It’s was awesome meeting Charles this afternoon and I’m looking forward to getting to know him better.
Today I rode out to the time trial loop to get in a quick, high intensity 25 mile workout since I was short on time. As I approached the east to west turn I saw this homeless man camped out as he always is on the grass strip. I’ve seen him a million times but never thought to stop and say hello or offer him anything that I had with me to help him out a bit.
Early this morning I read a very cool story that my friend posted about this war-photographer friend of his. The story was kinda the same as the one I’m telling.. We both saw a homeless man camped out in the same spot day after day and one day, decided to talk to them. In the photographer’s story while talking to the homeless man, he found out that he was at one time a war photographer as well, working for Getty images in the Balkans. The man didn’t really go into how he wound up homeless, but did mention that everyone in his life died off in a matter of a few years. (His wife of 12 years to cancer I think, all his friends etc.) It was an interesting and thought provoking story.
After I read that photographer’s story this morning, it got me thinking a little differently about how I looked at some things, (plus, earlier I had been thinking about the up coming Thanksgiving holiday and how grateful I am for all that I have).
So on my last lap and got off my bike and walked over to the homeless man’s camp site. I said, “Hi.. my name is Markus.. I’m out here all time going around in circles” and handed him the $10 bill I always have stashed in a water bottle with my tube and tire irons. I told him to have a nice holiday meal and that the next time I head out that way that I would bring him some more useful stuff to help make life a bit easier.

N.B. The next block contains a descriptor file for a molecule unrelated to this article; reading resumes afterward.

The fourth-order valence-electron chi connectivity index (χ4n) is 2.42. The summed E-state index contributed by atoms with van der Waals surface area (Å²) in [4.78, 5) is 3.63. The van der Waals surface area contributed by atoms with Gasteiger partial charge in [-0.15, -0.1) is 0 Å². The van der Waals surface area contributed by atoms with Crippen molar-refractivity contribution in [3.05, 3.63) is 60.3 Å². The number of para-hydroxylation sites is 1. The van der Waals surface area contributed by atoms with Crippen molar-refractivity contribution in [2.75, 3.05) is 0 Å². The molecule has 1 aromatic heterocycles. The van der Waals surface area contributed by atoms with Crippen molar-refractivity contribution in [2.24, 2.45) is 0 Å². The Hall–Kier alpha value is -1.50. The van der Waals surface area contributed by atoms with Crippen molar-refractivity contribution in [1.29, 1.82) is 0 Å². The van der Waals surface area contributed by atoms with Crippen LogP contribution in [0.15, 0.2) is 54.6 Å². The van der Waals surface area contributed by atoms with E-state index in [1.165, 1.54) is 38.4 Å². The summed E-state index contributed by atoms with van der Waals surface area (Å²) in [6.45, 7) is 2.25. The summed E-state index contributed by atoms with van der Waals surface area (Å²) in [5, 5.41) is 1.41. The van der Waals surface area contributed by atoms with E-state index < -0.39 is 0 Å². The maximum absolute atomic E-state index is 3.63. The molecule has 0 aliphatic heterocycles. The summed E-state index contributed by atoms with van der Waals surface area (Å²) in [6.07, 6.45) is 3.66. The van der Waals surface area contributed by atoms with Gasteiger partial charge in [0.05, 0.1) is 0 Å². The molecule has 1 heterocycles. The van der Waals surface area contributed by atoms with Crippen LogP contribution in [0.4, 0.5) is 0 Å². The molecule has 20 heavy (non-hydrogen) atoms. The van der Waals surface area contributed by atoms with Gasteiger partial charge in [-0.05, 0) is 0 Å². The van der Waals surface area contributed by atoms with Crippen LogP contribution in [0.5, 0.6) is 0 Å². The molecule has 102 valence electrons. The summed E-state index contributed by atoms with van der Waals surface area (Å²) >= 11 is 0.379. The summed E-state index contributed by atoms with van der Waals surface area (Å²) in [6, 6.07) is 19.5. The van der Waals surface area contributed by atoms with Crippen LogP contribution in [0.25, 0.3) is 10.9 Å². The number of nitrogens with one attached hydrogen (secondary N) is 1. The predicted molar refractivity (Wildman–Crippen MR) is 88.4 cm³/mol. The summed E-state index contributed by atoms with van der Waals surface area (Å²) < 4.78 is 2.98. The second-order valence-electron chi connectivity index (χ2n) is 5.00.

The homeless man said, “I’m Charles, thanks a lot, I really appreciate that. I watch you guys riding wearing all your fancy uniforms all the time!” Then Charles started asking me about my tri bike which I must admit made me feel guilty that I was riding this $3,000 Cervelo and he was sleeping outside on a grass strip at night. To be honest I’m kind of still processing that.
My Morning Enlightenment:
Like most people, I think, (I’m being totally honest here) when I see a homeless person I don’t often go out of my way to make eye contact with them or to say a simple hello and smile. We almost treat them like Lepers for some reason. (I understand many homeless people unfortunately suffer with mental illness, but a lot of them are just everyday people that just had a few bad breaks, it’s easy to quickly see the difference I think. It took no time to realize that Charles was intelligent, he spoke well, had a good sense of humor, was organized and had a beautiful electric warm smile.)
I feel I learned a valuable life lesson today and for that I am grateful.